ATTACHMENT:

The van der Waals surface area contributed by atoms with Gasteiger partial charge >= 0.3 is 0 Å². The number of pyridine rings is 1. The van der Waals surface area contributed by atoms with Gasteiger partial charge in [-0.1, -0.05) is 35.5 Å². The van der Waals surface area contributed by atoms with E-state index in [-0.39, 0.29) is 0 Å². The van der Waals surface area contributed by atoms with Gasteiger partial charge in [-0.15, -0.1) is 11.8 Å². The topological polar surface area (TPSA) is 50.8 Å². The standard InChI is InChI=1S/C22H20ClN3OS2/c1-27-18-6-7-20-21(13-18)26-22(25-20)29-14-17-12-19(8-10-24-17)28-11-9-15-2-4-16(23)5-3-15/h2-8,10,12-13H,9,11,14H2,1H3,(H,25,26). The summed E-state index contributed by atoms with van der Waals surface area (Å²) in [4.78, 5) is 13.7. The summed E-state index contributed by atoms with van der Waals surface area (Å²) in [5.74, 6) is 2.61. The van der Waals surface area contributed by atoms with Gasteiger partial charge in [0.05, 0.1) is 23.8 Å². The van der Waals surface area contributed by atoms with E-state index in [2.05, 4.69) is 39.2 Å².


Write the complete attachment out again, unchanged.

The van der Waals surface area contributed by atoms with Gasteiger partial charge >= 0.3 is 0 Å². The number of pyridine rings is 1. The van der Waals surface area contributed by atoms with Gasteiger partial charge in [-0.1, -0.05) is 35.5 Å². The van der Waals surface area contributed by atoms with E-state index in [-0.39, 0.29) is 0 Å². The van der Waals surface area contributed by atoms with Gasteiger partial charge in [-0.15, -0.1) is 11.8 Å². The topological polar surface area (TPSA) is 50.8 Å². The standard InChI is InChI=1S/C22H20ClN3OS2/c1-27-18-6-7-20-21(13-18)26-22(25-20)29-14-17-12-19(8-10-24-17)28-11-9-15-2-4-16(23)5-3-15/h2-8,10,12-13H,9,11,14H2,1H3,(H,25,26). The summed E-state index contributed by atoms with van der Waals surface area (Å²) in [4.78, 5) is 13.7. The summed E-state index contributed by atoms with van der Waals surface area (Å²) in [5.74, 6) is 2.61. The van der Waals surface area contributed by atoms with Gasteiger partial charge in [0.05, 0.1) is 23.8 Å². The van der Waals surface area contributed by atoms with E-state index in [2.05, 4.69) is 39.2 Å².